1327. (a) The provisions of a confirmed plan bind the debtor and each creditor, whether or not the claim of such creditor is provided for by the plan, and whether or not such creditor has objected to, has accepted or has rejected the plan.
    (b) Except as otherwise provided in the plan or the order confirming the plan, the confirmation of a plan vests all of the property of the estate in the debtor.
    (c) Except as otherwise provided in the plan or in the order confirming the plan, the property vesting in the debtor under subsection (b) of this section is free and clear of any claim or interest of any creditor provided for by the plan. (Emphasis added)

    Thus, the funds in question vested in debtor free and clear of any claim by the IRS under these statutory provisions.

    There are two well reasoned decisions involving factual situations analogous to the case at bar which are contrary to the Arkansas cases. See In re Norton, 15 B.R. 623, 5 CBC2d 826, 8 BCD 747 (Bkrtcy.E.D. Pa.1981); In re Mealey, 16 B.R. 800 (Bkrtcy. E.D.Pa.1981). Those courts held that, where debtors have a confirmed chapter 13 plan providing for payment of an IRS claim in full during the life of the plan, the IRS is bound by the terms of the confirmed plan and is not entitled to better treatment than is given it in the plan. These courts further held that debtors have the right to make deferred payments and that IRS cannot modify that right or alter the plan by offset. The cases also hold that where the IRS has failed to seek relief from the stay and retains the tax refund, although it has made no bookkeeping entry, it is in fact exercising a setoff in violation of section 362(a)(7) which is punishable by contempt.

    While there is an apparent conflict between the provisions of sections 553 and 1327 of the Code in this factual situation, I conclude that the scheme of chapter 13 should prevail over a setoff attempted after confirmation of a plan. The right to have a stay vacated and to exercise a setoff must be exercised by a creditor who is provided for in the debtor's plan prior to confirmation. Once the plan is confirmed, if it makes provision for payment of a creditor's obligation in a specific manner, that creditor is bound by the terms of the plan.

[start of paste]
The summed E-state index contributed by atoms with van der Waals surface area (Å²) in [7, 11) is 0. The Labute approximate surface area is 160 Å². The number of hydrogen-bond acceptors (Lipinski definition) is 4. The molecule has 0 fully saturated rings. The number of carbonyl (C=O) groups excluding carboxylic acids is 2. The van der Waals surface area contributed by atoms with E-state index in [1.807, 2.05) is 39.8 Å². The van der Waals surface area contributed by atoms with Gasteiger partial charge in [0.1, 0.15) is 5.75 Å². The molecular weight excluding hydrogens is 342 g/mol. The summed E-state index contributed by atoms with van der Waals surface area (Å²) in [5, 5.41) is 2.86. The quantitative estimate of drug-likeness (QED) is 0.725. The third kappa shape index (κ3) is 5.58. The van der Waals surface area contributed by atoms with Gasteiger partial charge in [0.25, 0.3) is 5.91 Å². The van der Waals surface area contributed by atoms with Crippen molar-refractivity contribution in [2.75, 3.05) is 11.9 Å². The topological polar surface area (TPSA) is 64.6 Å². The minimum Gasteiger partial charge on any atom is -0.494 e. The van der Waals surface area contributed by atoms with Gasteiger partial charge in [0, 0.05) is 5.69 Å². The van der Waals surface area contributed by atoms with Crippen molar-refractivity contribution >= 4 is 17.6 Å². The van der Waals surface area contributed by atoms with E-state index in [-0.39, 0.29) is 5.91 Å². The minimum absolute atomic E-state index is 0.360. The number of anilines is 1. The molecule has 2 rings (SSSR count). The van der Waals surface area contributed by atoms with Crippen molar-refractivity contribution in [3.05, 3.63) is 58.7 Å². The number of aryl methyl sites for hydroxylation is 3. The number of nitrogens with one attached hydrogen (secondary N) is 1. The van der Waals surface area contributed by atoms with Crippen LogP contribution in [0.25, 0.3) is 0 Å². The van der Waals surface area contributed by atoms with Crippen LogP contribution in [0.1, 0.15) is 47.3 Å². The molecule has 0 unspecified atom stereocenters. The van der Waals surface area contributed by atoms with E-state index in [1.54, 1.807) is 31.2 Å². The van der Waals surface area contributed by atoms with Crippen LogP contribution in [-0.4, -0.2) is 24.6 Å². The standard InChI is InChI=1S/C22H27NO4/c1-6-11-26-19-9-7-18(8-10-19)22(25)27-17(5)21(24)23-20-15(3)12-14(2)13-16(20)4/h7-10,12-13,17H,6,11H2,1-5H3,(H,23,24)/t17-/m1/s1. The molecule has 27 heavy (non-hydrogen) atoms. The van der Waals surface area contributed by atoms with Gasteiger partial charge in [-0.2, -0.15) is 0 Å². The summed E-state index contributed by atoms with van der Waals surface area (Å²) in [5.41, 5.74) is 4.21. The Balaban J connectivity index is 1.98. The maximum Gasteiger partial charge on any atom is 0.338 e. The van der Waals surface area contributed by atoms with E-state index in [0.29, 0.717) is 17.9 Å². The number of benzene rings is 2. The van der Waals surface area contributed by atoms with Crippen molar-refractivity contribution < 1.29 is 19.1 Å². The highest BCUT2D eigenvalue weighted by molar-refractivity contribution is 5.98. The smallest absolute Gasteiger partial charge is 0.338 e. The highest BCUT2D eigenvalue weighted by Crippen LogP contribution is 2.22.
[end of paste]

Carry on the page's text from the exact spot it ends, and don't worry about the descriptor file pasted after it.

In the Arkansas cases, the courts felt that payment of a refund without offset would be a windfall to the debtor which would not be equitable. I am of the opinion that, unless the refund is so large that its payment to creditors in a chapter 7 liquidation would create dividends in excess of the amount being paid to the same creditors under the wage earner plan, payment to the debtor is permissible because the plan as a whole would still meet the requirement of good faith required by section 1325(a)(4).

    For the foregoing reasons, I find that the IRS in this case is in contempt by reason of its retention of the overpayment and that debtor is entitled to an order directing *160 payment of the funds in question to him. As a penalty for violation of the stay, I find that the IRS should pay a reasonable fee to debtor's counsel for prosecuting this proceeding, which fee is hereby set in the amount of $350.00.

    Counsel for debtor may prepare a formal order in accord with this decision.